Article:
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16 Racial Discrimination
5. Harassment at work
It is against the law for your employer or a colleague to racially harass you. If the person harassing you does not stop after you have asked them to, you should complain to your employer.
Many employers treat racial harassment by their staff as a disciplinary offence, and they should discipline the person harassing you. If your employer does not do anything or does not do enough to prevent it, you can take a claim against them to an employment tribunal.
In many cases, you could also:
If you are attacked you should report it to the police. Under the Crime and Disorder Act 1998, harassment or assault that has a racist motive may carry a higher penalty for the person who has attacked you.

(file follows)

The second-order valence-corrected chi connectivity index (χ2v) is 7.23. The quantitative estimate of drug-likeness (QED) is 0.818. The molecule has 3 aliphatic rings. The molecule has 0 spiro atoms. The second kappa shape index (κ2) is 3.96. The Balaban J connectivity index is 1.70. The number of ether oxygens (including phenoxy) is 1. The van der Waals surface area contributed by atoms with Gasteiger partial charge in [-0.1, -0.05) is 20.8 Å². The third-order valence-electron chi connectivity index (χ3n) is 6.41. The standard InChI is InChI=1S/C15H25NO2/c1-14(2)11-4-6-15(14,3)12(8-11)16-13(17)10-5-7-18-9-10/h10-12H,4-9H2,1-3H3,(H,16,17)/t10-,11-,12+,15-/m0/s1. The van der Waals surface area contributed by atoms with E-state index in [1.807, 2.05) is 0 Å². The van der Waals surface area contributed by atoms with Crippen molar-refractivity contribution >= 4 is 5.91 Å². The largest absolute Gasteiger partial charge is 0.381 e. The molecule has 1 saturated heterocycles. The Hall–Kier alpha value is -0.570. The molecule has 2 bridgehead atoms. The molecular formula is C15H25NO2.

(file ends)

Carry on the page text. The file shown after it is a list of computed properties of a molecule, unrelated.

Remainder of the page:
Discrimination or harassment after leaving your job
An employer must not racially discriminate against or harass you after you have left your job. An example of this might be refusing to give you a reference when other employees of a different racial group are given such a reference.
Responsibility of employers
The Race Relations Act says employers are responsible for acts of racial discrimination or harassment by their employees and agents, unless they have taken reasonable measures to prevent it.
You can take a case to an employment tribunal if you suffer discrimination or harassment (see ‘Going to an employment tribunal’ for more information).
When an employer is allowed to discriminate
There are a few cases when an employer is allowed to discriminate.
This leaflet is published by the Legal Services Commission (LSC). It was written in association with the Commission for Racial Equality.
The leaflets are regularly updated but the law may have changed since they were printed so the information in them may be incorrect or out of date.
Leaflet Version: July 2017